Four out of seven Indian Institutes of Technology (IITs) have slipped in the QS World University Rankings this year against last year. QS ranks 500 institutions across the world.
IIT-Bombay, which has been ranked the top most among 10 Indian institutions, fell 24 places to 187 this year. It was ranked 163 last year.
IIT-Delhi, too, slipped 21 notches to secure 202 position against 181 last year, while IIT-Guwahati fell from 401 to 501 this year.
"We see these rankings as feedback of how others see our institution. While these rankings do not really impact our behaviour as an institute, we will have to look into the factors which led IIT-Bombay to fall from the 163th position to 187th," said Professor Devang Khakhar, director, IIT-Bombay.
IIT-Madras, on the other hand, climbed 22 positions to reach 262, against 284 last year. IIT-Roorkee too climbed 50 notches to reach 401, against 451 last year.
While IIT-Kharagpur secured the 311 position after figuring at 335 last year, IIT-Kanpur fell 12 places to 249 position, against 237 last year.
"The number of Indian institutions in our rankings has fallen, as has their position. IIT-Delhi has fallen out of the top 200. By contrast, China now has 10 universities among the top 500 and a further six from Hong Kong. The IITs are a vibrant part of Indian academic and business life, but the country's conventional universities are weak for a nation of India's importance," said Martin Ince, convenor of the Academic Advisory Board for the QS World University Rankings.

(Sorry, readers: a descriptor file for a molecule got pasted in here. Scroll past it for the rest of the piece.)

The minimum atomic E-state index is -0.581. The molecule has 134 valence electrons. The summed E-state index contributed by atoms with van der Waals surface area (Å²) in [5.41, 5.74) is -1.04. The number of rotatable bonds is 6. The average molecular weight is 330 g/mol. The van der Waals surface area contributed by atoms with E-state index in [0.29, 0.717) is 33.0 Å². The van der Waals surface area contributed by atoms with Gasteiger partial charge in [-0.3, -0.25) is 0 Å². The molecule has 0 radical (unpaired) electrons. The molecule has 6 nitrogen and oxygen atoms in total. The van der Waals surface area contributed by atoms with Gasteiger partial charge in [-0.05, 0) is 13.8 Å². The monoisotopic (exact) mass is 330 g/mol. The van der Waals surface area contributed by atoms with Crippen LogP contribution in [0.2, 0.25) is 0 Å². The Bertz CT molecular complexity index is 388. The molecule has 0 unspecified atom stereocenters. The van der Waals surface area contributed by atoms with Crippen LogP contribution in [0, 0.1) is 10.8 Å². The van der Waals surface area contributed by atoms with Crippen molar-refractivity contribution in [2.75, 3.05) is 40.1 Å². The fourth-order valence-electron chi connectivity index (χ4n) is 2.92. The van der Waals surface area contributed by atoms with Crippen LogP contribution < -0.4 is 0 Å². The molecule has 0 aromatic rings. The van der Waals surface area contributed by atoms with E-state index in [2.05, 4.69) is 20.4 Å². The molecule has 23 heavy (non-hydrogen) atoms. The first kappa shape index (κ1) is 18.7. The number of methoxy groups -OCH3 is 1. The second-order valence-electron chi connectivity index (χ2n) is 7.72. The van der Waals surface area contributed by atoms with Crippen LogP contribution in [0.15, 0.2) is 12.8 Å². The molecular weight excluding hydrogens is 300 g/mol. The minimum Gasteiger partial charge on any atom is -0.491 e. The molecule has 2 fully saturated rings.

Other than the IITs, the University of Delhi and University of Calcutta have fallen 80 and 100 notches to stand at 371 and 501 positions, respectively.
The University of Mumbai and University of Pune, however, have managed to retain their earlier slots at 451 and 551, respectively.
Internationally, Cambridge University has pipped Harvard University to secure the first rank. Harvard University has topped the table since 2004. "The University of Cambridge was voted the best university for research quality, as selected by over 15,000 academics around the world. Although Harvard was the most popular among the 5,007 employers polled globally, Cambridge edged ahead overall," said the QS press office in a media statement.
While Yale University stood at third position, the University College of London secured the fourth position and the Massachusetts Institute of Technology climbed from ninth position last year to fifth this year.
"Given the uncertain economic outlook, it is reassuring for students that the Top 200 universities are also, by and large, the most popular universities with employers, suggesting that a world-class degree remains the best path to a great job," said Ben Sowter, head of research at QS.
QS rankings seek to measure research quality, employability of graduates, teaching commitment and international commitment -- all key missions for world-class universities.
QS rankings use a combination of global surveys and audited data including citation counts from Scopus, the world's largest database of academic publishing.